- It may surprise you to know that getting little to no sleep (under 2 hours) for just one night causes enough impairment as to be unfit to drive a vehicle, according to the National Sleep Foundation. In fact, the NSF's expert panel agreed that even getting 3-5 hours of sleep would be too little for most healthy drivers.
- Sleep deprivation is more than a nuisance, and it affects more people than just the sleep-deprived individual. Statistics about the crash risk of drowsy driving vary. The National Highway Traffic Safety Administration (NHTSA) estimated that in 2017, 91,000 police-reported crashes involved drowsy drivers. These crashes led to an estimated 50,000 people injured and nearly 800 deaths. But there is broad agreement across the traffic safety, sleep science, and public health communities that this is an underestimate of the impact of drowsy driving. The Governors Highway Safety Association found that drowsy drivers are responsible for more than 6,400 deaths and 50,000 debilitating injuries to Americans each year.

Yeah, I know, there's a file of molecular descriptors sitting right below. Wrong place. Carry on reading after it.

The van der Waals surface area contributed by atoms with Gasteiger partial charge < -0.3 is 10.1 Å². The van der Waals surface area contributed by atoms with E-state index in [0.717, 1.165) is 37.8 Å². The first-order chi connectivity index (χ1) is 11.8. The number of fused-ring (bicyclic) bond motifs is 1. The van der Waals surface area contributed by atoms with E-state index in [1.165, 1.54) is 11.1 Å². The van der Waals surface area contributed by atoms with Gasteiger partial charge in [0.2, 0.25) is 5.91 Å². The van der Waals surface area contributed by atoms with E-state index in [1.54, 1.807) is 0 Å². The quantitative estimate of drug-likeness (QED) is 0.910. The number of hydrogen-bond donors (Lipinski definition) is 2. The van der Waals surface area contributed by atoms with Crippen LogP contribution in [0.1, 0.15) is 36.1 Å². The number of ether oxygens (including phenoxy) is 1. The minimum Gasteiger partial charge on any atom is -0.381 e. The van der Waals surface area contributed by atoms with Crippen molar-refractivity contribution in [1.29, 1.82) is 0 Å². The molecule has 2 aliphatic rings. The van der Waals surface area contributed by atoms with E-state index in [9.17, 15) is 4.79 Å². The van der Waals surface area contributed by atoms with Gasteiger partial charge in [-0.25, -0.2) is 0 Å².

- In 2018, The AAA Foundation for Traffic Safety found that the percentage of crashes involving drowsiness is nearly eight times higher than federal estimates indicate.
- In a AAA Foundation survey, nearly all drivers (96 percent) say they view drowsy driving as a serious threat to their safety and completely unacceptable behavior. However, 29 percent admitted to driving when they were so tired they had a hard time keeping their eyes open at some point in the past month.
- The Centers for Disease Control (CDC) estimates that says that 35 percent of U.S. drivers sleep less than the recommended minimum of seven hours daily
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Joseph Krainin, M.D., FAASM is the founder of Singular Sleep, the world's first online sleep center. He is a Fellow of the American Academy of Sleep Medicine and board-certified in both sleep medicine and neurology. He has been practicing medicine for over 10 years.